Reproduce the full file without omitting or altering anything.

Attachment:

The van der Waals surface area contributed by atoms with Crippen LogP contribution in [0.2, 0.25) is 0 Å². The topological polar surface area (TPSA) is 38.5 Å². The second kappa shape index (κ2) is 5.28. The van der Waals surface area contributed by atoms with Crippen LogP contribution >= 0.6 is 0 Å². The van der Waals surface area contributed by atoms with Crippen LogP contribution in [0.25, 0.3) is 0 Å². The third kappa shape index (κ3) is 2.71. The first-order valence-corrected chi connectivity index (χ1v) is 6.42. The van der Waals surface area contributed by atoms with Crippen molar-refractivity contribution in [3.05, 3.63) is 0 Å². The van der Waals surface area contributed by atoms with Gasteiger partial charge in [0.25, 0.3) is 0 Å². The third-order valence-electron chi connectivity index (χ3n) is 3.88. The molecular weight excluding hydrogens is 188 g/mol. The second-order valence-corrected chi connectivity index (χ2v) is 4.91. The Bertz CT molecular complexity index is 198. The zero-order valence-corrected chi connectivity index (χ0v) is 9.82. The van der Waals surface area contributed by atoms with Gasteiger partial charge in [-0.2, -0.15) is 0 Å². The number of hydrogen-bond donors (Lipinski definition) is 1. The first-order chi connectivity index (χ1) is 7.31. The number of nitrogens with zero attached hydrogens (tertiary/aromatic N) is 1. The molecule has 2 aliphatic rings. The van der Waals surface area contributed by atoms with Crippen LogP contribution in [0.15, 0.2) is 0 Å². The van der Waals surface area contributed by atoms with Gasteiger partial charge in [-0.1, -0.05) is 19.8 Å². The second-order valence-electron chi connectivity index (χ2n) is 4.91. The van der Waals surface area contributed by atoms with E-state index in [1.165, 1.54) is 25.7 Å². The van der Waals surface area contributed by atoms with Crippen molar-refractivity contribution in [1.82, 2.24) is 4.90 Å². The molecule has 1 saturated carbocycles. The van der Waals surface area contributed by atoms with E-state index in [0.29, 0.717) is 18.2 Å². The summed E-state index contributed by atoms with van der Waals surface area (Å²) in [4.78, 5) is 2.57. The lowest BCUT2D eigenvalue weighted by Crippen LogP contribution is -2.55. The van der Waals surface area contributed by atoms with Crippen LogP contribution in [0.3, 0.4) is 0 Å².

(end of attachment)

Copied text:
The van der Waals surface area contributed by atoms with Crippen LogP contribution in [0.2, 0.25) is 0 Å². The topological polar surface area (TPSA) is 38.5 Å². The second kappa shape index (κ2) is 5.28. The van der Waals surface area contributed by atoms with Crippen LogP contribution >= 0.6 is 0 Å². The van der Waals surface area contributed by atoms with Crippen LogP contribution in [0.25, 0.3) is 0 Å². The third kappa shape index (κ3) is 2.71. The first-order valence-corrected chi connectivity index (χ1v) is 6.42. The van der Waals surface area contributed by atoms with Crippen molar-refractivity contribution in [3.05, 3.63) is 0 Å². The van der Waals surface area contributed by atoms with Gasteiger partial charge in [0.25, 0.3) is 0 Å². The third-order valence-electron chi connectivity index (χ3n) is 3.88. The molecular weight excluding hydrogens is 188 g/mol. The second-order valence-corrected chi connectivity index (χ2v) is 4.91. The Bertz CT molecular complexity index is 198. The zero-order valence-corrected chi connectivity index (χ0v) is 9.82. The van der Waals surface area contributed by atoms with Gasteiger partial charge in [-0.2, -0.15) is 0 Å². The number of hydrogen-bond donors (Lipinski definition) is 1. The first-order chi connectivity index (χ1) is 7.31. The number of nitrogens with zero attached hydrogens (tertiary/aromatic N) is 1. The molecule has 2 aliphatic rings. The van der Waals surface area contributed by atoms with Crippen LogP contribution in [0.15, 0.2) is 0 Å². The van der Waals surface area contributed by atoms with Gasteiger partial charge in [-0.1, -0.05) is 19.8 Å². The second-order valence-electron chi connectivity index (χ2n) is 4.91. The van der Waals surface area contributed by atoms with E-state index in [1.165, 1.54) is 25.7 Å². The van der Waals surface area contributed by atoms with Crippen molar-refractivity contribution in [1.82, 2.24) is 4.90 Å². The molecule has 1 saturated carbocycles. The van der Waals surface area contributed by atoms with E-state index in [0.29, 0.717) is 18.2 Å². The summed E-state index contributed by atoms with van der Waals surface area (Å²) in [4.78, 5) is 2.57. The lowest BCUT2D eigenvalue weighted by Crippen LogP contribution is -2.55. The van der Waals surface area contributed by atoms with Crippen LogP contribution in [0.3, 0.4) is 0 Å².